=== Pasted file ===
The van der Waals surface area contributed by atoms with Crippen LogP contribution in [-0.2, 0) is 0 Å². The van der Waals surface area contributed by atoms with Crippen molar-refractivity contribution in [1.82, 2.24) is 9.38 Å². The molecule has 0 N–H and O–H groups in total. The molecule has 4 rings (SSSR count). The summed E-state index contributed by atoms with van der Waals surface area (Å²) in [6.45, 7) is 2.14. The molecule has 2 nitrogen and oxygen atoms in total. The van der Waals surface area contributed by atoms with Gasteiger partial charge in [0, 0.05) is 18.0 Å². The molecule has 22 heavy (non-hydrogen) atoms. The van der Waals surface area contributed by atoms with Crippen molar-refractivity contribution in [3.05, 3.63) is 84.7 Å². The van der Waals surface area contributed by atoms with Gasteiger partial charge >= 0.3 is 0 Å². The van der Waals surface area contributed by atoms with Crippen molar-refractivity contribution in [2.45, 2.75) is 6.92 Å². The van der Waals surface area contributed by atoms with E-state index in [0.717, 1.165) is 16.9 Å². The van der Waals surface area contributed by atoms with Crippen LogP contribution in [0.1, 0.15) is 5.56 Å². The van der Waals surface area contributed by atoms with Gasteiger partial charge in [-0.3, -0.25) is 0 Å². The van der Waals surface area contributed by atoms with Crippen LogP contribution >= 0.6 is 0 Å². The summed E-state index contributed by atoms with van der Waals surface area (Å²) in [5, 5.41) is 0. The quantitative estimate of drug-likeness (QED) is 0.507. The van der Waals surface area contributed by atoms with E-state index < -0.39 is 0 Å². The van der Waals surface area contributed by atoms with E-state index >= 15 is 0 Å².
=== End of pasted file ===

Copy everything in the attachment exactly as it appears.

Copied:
The van der Waals surface area contributed by atoms with Crippen LogP contribution in [-0.2, 0) is 0 Å². The van der Waals surface area contributed by atoms with Crippen molar-refractivity contribution in [1.82, 2.24) is 9.38 Å². The molecule has 0 N–H and O–H groups in total. The molecule has 4 rings (SSSR count). The summed E-state index contributed by atoms with van der Waals surface area (Å²) in [6.45, 7) is 2.14. The molecule has 2 nitrogen and oxygen atoms in total. The van der Waals surface area contributed by atoms with Gasteiger partial charge in [0, 0.05) is 18.0 Å². The molecule has 22 heavy (non-hydrogen) atoms. The van der Waals surface area contributed by atoms with Crippen molar-refractivity contribution in [3.05, 3.63) is 84.7 Å². The van der Waals surface area contributed by atoms with Gasteiger partial charge >= 0.3 is 0 Å². The van der Waals surface area contributed by atoms with Crippen molar-refractivity contribution in [2.45, 2.75) is 6.92 Å². The van der Waals surface area contributed by atoms with E-state index in [0.717, 1.165) is 16.9 Å². The van der Waals surface area contributed by atoms with Crippen LogP contribution in [0.1, 0.15) is 5.56 Å². The van der Waals surface area contributed by atoms with Gasteiger partial charge in [-0.3, -0.25) is 0 Å². The van der Waals surface area contributed by atoms with Crippen LogP contribution >= 0.6 is 0 Å². The summed E-state index contributed by atoms with van der Waals surface area (Å²) in [5, 5.41) is 0. The quantitative estimate of drug-likeness (QED) is 0.507. The van der Waals surface area contributed by atoms with E-state index < -0.39 is 0 Å². The van der Waals surface area contributed by atoms with E-state index >= 15 is 0 Å².